The big picture for gold's global supply-demand balance...
CENTRAL BANKS used to be steady of Gold Bullion, but switched in 2009 to being net buyers – as a group, worldwide – for the first time in two decades.
HAI: How do you see emerging-market gold demand playing out from here?
Jason Toussaint, WGC: If we look at China, most importantly, there are two segments of the market which are important to look at: domestic citizens and their affinity towards gold, and also the central bank and government reserves. Now, when we compare China's national reserves, they hold approximately 1.6% of their total reserves in Gold Bullion, as opposed to Western markets like the US and the UK, which hold anywhere between 65 and 80% of their assets in Gold Bullion.
The People's Bank of China has just made statements as recently as this month that they are taking steps to make the markets more open for gold buying domestically. We will see, most likely, increased buying by the Chinese central bank, as well as domestic investors. And I think the key there – and you've hit it on its head – there is a very historical, very strong bond or affinity towards holding gold as an asset in the Chinese marketplace.
So what we see is that when the demographic changes from somebody who's been, say, working outside the city and has accumulated some means of wealth, the first thing they want to do is accumulate gold. And that strong affinity is a huge factor for long-term gold demand. And that is also the same paradigm in India.
HAI: Does it worry you that this desire to boost gold reserves comes at a time when we've already seen a very substantial increase in the Gold Price? Adjusted for inflation, it still hasn't surpassed the peak that it hit in 1980, thirty years ago...
Jason Toussaint: Well, times have changed, obviously. And I think one point that should be made is that central banks, before 2000, when they were selling their gold, they would basically come to the market and dump gold on the market, which would destroy confidence in the Gold Price.
So, if you were an investor and you came to the market, and then let's say a central bank – the British central bank – comes out and sells X-hundred tons in the market in one day; you've just lost a lot of wealth. In late 1999, the World Gold Council was instrumental in negotiating what's called the Central Bank Gold Agreement which Western central banks agreed to.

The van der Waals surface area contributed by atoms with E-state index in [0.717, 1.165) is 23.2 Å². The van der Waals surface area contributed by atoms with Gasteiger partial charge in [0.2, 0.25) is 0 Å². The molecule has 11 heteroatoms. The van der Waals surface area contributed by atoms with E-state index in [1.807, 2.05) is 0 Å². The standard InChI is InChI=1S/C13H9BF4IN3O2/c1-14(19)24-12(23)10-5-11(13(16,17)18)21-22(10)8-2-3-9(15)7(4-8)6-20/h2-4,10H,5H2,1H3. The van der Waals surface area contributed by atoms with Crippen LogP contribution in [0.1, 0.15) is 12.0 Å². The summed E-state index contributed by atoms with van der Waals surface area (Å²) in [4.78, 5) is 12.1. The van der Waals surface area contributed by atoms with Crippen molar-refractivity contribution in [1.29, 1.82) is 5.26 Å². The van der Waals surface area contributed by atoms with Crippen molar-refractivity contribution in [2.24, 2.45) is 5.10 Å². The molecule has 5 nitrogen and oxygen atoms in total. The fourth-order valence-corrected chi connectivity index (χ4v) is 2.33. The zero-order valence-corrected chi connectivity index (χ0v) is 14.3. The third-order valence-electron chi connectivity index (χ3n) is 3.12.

HAI: That limited those sales, right?
Jason Toussaint: Exactly, in terms of tonnage, but then also how they liquidate that gold on the marketplace so as to not disturb the underlying market by coming with outsized orders. It's on its third renewal now.
HAI: Is there pressure among some of these European nations currently running deficits to sell gold as a means to cutting their debts?
Jason Toussaint: They could, but we're not seeing that now. In fact, net-net, central banks have moved from a fairly large sustained source of supply, coming onto the market every year, to a slight six tonnes on the demand side. So in aggregate, Western central banks are slowing their selling. And then, we also have Eastern central banks. Obviously, we've had announcements from India, China, Maldives as well, small accumulation, that we think that trend is just continuing.
We would think that central banks may stay on the demand side for a bit of time.
HAI: On the supply side, a lot of new capital investment is going into Gold Mining production globally. How does that bode for the price picture going forward?
Jason Toussaint: There's two things to look at there. One is what is the current rate of Gold Mining production. And, unfortunately, the older mines, the richest mines, if you will, in South Africa, some of those are three to four miles into the earth. And the ore grade that they are bringing to the surfaces is deteriorating. So, the amount of ounces per ton mined is slowing.
The other, more important aspect, is that gold is becoming even more scarce. It's obviously a precious asset, and it has been for thousands of years. It's becoming harder to find. So budgets, both in terms of mining itself and building new mines, is one thing. The more important factor is an explosion in exploration budgets; absolutely through the roof.
However, against that backdrop, mining, overall, is not finding new sources of gold supply. So the easy gold, if you will, has been mined off the Earth. And so it is becoming more and more precious.
One statistic I look at is, if we assume today that no further discoveries of gold are found, and we continue to mine at the rate we are mining today, we would mine all of the gold identified in 15 years.
HAI: Very informative. Thank you.
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